Subunit Dependent Modulation of Ionotropic Glutamate Receptors

The classical competitive blockers of the glutamate site on NMDA receptors are phosphono derivatives of short-chain (five to seven carbons) amino acids such as 2-amino-5-phosphonopentanoic acid. In contrast, the glycine site of NMDA receptors, as well as the glutamate sites of AMPA and kainate receptors, are competitively blocked by halogenated quinoxalinediones and kynurenic acid derivatives. However, numerous compounds have been identified that act on modulatory sites of NMDA receptors and, to a lesser extent, AMPA and kainate receptors. We will concisely review the pharmacology of these modulatory sites, particularly as they relate to cognitive or addictive processes.

4.3.1. Noncompetitive Antagonists of NMDA Receptors

Several addictive or abused drugs inhibit NMDA receptors, often in a subunit-dependent fashion. Ethanol noncompetitively inhibits recombinant or native NMDA receptors at intoxicating concentrations, inhibition being more pronounced at NR2A- or NR2B-containing receptors than those with NR2C or NR2D (102). Inhibition of NR1/NR2A (but not NR2B) receptors was reduced by expression of a-actinin protein (103), which links the NR1 and NR2B subunits to actin and thus to the cytoskele-ton (104). Interestingly, treatment of ethanol-dependent mice with a selective NR2B-containing NMDA receptor antagonist, ifenprodil, reduced the intensity of ethanol withdrawal signs (105). Moreover, chronic exposure of mice to ethanol increased expression of NR2B subunit protein in the limbic forebrain; the two findings together are suggestive of a role for NR2B upregulation in the development of physical dependence to ethanol (105). At higher concentrations, ethanol also inhibits native AMPA receptors expressed by neurons of the medial septum/diagonal band (106).

Nitrous oxide (laughing gas) at anesthetic concentrations and toluene, two inhaled drugs of abuse, are noncompetitive NMDA receptor blockers (107,108). The effect of toluene is strongest at NR2B-containing receptors, but little is known about the nitrous oxide effect.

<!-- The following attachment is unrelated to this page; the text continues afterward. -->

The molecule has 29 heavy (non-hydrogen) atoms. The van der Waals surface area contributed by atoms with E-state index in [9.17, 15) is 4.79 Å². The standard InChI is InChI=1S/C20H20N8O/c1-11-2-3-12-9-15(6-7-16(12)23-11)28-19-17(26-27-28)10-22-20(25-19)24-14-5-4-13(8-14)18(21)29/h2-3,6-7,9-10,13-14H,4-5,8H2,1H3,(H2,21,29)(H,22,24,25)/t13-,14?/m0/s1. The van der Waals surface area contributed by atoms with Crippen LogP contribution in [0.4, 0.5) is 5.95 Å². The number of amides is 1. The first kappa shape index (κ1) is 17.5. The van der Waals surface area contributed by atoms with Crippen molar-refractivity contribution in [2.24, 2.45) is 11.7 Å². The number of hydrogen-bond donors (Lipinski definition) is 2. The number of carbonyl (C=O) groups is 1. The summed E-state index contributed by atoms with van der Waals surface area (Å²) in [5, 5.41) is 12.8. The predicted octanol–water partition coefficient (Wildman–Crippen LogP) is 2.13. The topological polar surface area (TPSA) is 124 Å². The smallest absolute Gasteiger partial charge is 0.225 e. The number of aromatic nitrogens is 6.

Protons inhibit NMDA receptors that lack exon 5 of the NR1 subunit, with half-inhibition near pH 7.4; exon 5 is a very basic short extracellular loop that is thought to act as a tethered modulator of NMDA receptor gating (109). Ifenprodil is the exemplar of an important class of NR2B-selective NMDA receptor antagonists. These drugs inhibit receptor activation by potentiating proton inhibition of the receptors (110). Inhibition by ifenprodil is occluded if the NR1 subunit contains exon 5. Zinc appears to play a similar role for NR2A-containing NMDA receptors (111,112). Paoletti et al. (113) have proposed a structure near the N-terminus of NR2A that binds zinc in a clamshell-like cleft (Fig. 6); presumably, a similar structure in NR2B binds ifenprodil and related compounds.

4.3.2. Modulators of Desensitization of AMPA and Kainate Receptors

A prominent molecular determinant of AMPA receptor desensitization is the flip/flop alternative exon, which is a helical region lying on a solvent-exposed surface of the subunit in the third extracellular loop (Fig. 3A-C). Receptors with subunits containing predominantly the flop exon have threefold to fivefold faster desensitization than those with the flip variants (114). Several drug classes, as typified by cyclothiazide and the cognitive enhancer aniracetam, have been identified that modulate desensiti-zation of AMPA receptors. The effects of cyclothiazide on AMPA receptors are strongly influenced by the Ser/Asn residue at position 750. Conversion of Ser750 in GluR1flip to glutamine, which is the

Fig. 6. Structure of the NR2A subunit as proposed by Paoletti et al. (113). extracellular domains form two clamshell-like binding domains, both homologous to bacterial periplasmic amino-acid-binding proteins (LIVBP and LAOPB). The very N-terminal LIVBP-like domain acts as a Zn2+ sensor and the LAOPB-like domain binds the agonist glutamate. (From ref. 113, with permission of Elsevier Science and P. Paoletti.)

Fig. 6. Structure of the NR2A subunit as proposed by Paoletti et al. (113). extracellular domains form two clamshell-like binding domains, both homologous to bacterial periplasmic amino-acid-binding proteins (LIVBP and LAOPB). The very N-terminal LIVBP-like domain acts as a Zn2+ sensor and the LAOPB-like domain binds the agonist glutamate. (From ref. 113, with permission of Elsevier Science and P. Paoletti.)

homologous residue found in the cyclothiazide-insensitive kainate receptors, abolishes cyclothiazide actions on AMPA receptors (115). Conversely, the introduction of a serine residue into the homologous site on GluR6 imparts cyclothiazide sensitivity (115).

Kainate receptor desensitization is insensitive to cyclothiazide, but it can be irreversibly reduced by concanavalin A, a lectin carbohydrate (116). Concanavalin A is effective only for receptors containing GluR5 or GluR6, but not GluR7, suggesting different glycosylation patterns between GluR7 and GluR5/6 (117).

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